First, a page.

Both my parents don’t believe in God, so I was raised as an atheist. We had a Christmas tree, but my parents were definitely upfront about the fact that they thought religions weren’t true. I was the kid in high school who worked to get us to stop doing a toy drive for Samaritan’s Purse (which uses the toys to evangelize to poor children). And, post-conversion, I still think that’s a wildly inappropriate charity for a public school to partner with.Share
I grew up on Long Island, where the vast majority of my classmates were secular Jews, so between that and my family, I thought of religion as something that was not only wrong, but wrong enough to be below the level of hypothesis that deserve attention. Most of the time, when I encountered religion, it was in the news, when some religiously-informed policy intruded on the lives of people like me (like evangelicals fighting evolution in public schools).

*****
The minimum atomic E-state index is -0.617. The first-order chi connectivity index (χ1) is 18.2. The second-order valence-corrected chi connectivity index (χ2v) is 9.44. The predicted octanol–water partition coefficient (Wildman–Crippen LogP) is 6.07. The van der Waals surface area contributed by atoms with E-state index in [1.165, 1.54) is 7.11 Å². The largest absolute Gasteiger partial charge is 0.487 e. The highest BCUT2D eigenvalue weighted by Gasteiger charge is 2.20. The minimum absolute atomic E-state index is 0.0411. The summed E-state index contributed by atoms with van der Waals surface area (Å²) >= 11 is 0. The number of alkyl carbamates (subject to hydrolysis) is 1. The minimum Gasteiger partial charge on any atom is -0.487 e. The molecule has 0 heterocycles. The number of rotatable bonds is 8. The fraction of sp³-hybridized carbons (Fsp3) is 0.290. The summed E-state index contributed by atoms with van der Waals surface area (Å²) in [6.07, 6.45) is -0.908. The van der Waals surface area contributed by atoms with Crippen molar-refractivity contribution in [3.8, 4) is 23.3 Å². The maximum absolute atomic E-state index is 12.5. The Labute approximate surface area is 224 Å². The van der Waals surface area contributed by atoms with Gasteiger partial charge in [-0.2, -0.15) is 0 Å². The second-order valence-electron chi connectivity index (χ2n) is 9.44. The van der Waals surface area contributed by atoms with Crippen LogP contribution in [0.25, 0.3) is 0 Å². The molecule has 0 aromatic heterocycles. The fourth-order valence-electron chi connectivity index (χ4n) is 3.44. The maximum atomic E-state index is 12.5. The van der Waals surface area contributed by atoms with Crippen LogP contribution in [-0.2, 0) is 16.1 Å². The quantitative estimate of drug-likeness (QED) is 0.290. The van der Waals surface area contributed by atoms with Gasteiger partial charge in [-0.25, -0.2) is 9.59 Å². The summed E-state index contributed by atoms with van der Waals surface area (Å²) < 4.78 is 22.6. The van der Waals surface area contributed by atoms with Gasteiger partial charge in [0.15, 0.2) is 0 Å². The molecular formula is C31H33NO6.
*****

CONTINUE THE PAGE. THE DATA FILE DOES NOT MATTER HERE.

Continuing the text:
College was the first place I encountered a Christianity I couldn’t casually dismiss. I joined the Political Union as a freshman (a debating group where you only argue what you actually believe and there are no points and no judges – you “win” by changing other people’s minds or your own). I tended to gravitate to the most interesting “wrong” people I could find, and that was definitely the Catholic and Orthodox Christians.
A lot of the counter-apologetics I knew were of the Dawkins-God Delusion type – targeted toward biblical literalists, God-of-the-Gaps people. And they didn’t apply to my new friends.
So, I didn’t think they were right, but I knew I had to do more reading to convince them they were wrong, and that’s how I actually starting reading people like Chesterton and Lewis. (Read more.)